28/01/2021 - 10:00

Property industry flags immigration, CBD ahead of state poll

28/01/2021 - 10:00

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Ministerial roles overseeing immigration, investment, population and Perth’s CBD are just a few changes the property industry will lobby for ahead of the state election.

Property industry flags immigration, CBD ahead of state poll
Sandra Brewer says WA must capitalise on its economic position to provide long-term support to the property industry. Photo: Gabriel Oliveira

Ministerial roles overseeing immigration, investment, population and Perth’s CBD are just a few changes the property industry will lobby for ahead of the state election.

That’s according to the Property Council of Australia WA Division’s state election platform, released this morning, which outlines population growth, streamlined planning, tax reform, support for Perth’s CBD and diversifying the state's housing stock as priorities for the group ahead of the March poll.

While the document outlines a handful of well-known priorities for the industry, such as reducing or abolishing certain taxes on property development, ownership and use, the creation of a ministerial portfolio overseeing immigration specifically is among one of the more inventive suggestions.

If created, that role would assist WA to grow its population post-COVID-19, and would support the return of international students to the state through liaising with the federal government and providing ongoing support to StudyPerth.

Universities would likely welcome the creation of the portfolio, given fees from international students contributed more than half-a-billion dollars to the sector in 2019.

Elsewhere, the group's platform recommends that whichever party wins in March also create a ministerial or parliamentary role to oversee revitalisation of Perth’s CBD, with a focus on supporting development opportunities in the city.

That’s in addition to support for reducing the Perth Parking Levy, a move supported by several City of Perth councillors.

The role would notionally support development in the inner-suburbs, with McIver, Claisebrook and City West listed specifically as areas of interest for the group.

If created, the role would align with the state opposition’s support for sinking the City West rail line.

While the state government has pilloried the concept, shadow planning minister Tjorn Sibma has insisted it could be an effectively cost-neutral exercise if funded by a public-private partnership.

Similarly, a minister charged with overseeing revitalisation of Perth’s CBD would presumably assist in implementing the Perth City Deal, which outlines the state government's support for population growth and a commitment to relocating a university into the city.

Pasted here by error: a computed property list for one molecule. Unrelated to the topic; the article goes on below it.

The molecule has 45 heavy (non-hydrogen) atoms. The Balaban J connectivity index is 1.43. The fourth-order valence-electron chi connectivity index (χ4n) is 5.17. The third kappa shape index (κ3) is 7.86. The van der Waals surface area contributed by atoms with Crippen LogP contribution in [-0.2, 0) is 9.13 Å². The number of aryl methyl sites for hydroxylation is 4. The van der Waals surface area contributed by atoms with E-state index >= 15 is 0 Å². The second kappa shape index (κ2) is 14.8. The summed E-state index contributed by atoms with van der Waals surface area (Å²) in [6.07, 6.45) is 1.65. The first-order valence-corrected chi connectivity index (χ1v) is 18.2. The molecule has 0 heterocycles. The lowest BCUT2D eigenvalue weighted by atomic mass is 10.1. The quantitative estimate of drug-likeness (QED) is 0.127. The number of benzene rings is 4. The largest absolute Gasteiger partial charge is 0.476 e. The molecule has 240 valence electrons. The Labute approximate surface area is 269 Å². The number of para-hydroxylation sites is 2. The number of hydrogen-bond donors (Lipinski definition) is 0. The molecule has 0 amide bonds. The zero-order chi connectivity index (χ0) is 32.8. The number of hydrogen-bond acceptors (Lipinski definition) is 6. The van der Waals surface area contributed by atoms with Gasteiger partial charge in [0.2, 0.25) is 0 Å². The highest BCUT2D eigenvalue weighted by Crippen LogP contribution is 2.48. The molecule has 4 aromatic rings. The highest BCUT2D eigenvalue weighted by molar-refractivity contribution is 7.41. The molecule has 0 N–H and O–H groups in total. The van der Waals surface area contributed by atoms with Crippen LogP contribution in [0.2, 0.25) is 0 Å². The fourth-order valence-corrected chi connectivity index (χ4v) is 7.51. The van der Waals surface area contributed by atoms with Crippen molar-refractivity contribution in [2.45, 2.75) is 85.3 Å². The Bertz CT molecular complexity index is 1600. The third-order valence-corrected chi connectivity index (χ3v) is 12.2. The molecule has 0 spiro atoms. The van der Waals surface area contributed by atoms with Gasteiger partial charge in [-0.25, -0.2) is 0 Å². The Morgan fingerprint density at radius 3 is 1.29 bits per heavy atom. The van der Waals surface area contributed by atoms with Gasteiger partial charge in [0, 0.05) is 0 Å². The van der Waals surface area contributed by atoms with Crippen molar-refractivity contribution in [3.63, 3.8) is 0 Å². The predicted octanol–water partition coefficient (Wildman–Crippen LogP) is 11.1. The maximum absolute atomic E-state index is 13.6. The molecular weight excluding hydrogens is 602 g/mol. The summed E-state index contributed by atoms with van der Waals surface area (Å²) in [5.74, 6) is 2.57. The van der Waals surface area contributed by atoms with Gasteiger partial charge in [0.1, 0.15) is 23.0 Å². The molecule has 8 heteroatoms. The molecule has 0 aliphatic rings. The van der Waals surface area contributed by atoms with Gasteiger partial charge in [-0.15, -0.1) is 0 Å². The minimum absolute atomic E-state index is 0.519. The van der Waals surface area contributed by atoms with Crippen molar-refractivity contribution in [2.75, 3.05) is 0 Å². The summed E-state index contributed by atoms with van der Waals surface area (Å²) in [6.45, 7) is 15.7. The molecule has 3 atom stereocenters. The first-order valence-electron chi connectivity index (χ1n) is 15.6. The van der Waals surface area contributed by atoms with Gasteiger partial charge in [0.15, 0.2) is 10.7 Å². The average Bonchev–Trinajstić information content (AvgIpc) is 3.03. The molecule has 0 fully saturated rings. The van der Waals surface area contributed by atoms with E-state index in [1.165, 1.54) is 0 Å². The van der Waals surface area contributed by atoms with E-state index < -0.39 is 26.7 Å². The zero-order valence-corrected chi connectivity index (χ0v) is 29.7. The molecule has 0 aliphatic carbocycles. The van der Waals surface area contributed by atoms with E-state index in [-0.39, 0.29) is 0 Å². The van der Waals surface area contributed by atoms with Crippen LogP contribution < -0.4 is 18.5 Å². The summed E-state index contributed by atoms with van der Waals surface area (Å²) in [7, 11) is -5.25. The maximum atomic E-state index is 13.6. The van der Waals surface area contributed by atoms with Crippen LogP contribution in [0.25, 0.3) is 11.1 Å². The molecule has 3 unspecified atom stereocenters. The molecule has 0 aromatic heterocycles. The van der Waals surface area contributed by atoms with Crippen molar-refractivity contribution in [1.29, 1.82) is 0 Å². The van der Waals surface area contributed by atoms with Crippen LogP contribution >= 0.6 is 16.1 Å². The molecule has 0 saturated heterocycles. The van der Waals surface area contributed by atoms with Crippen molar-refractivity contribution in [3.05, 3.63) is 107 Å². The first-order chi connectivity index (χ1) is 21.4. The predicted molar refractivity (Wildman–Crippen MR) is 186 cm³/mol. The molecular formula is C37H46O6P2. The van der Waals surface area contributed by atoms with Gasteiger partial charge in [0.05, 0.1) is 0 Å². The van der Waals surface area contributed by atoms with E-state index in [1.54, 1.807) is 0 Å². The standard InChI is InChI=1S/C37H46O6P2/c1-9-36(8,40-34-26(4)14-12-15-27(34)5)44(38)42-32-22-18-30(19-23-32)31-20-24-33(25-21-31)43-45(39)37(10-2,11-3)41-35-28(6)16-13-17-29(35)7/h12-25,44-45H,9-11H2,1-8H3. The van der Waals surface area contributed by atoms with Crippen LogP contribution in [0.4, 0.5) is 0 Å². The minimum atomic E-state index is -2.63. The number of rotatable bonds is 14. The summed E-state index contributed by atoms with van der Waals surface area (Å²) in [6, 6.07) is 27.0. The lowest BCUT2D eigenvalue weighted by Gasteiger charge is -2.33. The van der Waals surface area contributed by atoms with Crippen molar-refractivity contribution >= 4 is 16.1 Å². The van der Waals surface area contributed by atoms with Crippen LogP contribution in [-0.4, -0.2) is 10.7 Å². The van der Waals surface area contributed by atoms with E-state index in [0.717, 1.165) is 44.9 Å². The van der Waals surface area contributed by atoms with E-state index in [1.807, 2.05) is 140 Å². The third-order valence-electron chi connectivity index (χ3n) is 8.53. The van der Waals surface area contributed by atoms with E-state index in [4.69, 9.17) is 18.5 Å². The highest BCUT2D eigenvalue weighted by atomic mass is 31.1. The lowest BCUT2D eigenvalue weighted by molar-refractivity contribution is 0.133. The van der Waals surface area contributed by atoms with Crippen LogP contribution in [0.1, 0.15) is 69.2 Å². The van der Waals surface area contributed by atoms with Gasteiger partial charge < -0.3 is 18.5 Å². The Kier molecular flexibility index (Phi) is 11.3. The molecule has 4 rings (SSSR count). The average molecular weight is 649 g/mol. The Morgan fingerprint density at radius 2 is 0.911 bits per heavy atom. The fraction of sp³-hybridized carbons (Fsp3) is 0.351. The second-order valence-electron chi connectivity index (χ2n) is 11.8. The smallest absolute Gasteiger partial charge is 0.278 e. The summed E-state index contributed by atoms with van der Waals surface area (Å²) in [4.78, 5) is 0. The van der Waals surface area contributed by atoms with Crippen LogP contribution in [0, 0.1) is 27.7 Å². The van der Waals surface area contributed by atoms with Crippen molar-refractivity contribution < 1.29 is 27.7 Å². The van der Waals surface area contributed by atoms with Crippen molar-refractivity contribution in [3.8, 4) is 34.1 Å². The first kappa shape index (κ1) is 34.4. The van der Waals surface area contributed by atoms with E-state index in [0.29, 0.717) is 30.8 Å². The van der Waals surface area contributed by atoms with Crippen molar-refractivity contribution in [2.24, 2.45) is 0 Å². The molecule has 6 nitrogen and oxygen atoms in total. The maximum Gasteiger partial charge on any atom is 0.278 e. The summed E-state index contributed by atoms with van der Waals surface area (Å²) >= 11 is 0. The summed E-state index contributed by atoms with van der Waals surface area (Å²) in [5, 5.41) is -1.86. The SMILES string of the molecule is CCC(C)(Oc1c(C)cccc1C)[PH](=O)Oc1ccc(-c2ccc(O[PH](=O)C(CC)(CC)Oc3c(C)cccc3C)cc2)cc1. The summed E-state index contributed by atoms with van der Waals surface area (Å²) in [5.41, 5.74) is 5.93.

Edith Cowan University has already signed on to shift to Yagan Square as part of the deal, with the state government pitching in $150 million worth of land for the project.

“The importance of the property industry to our state’s future cannot be understated,” Sandra Brewer, executive director of Property Council of Australia WA Division, said.

“Western Australia’s outperformance in managing the pandemic, thus far, has puts us in an enviable position globally.

“We need policies and plans now that help the property industry capitalise on this position, and play our role delivering strong, sustainable economic growth for everyone in our state.” 

Elsewhere, the group's platform outlines an ongoing commitment to tax reform, through supporting rebates on payroll tax, capping commercial and residential rates, reinstating rebates on stamp duty and establishing rules that are favourable for so-called “build-to-rent” property owners.

Ms Brewer spoke to Business News last year about the need for stamp duty reform ahead of the state election, citing New South Wales’ success in introducing a 20-year phase out as a model that WA could follow.

Planning is also a major focus, with the council urging permanent support for the state development assessment unit on top of ongoing planning reforms and transparency of development application times.

“The WA economy has always ebbed and flowed,” Ms Brewer said.

“But investing in the right policies to secure a stable and sustainable property industry can help us move beyond the boom-and-bust cycles we have experienced in the past.”

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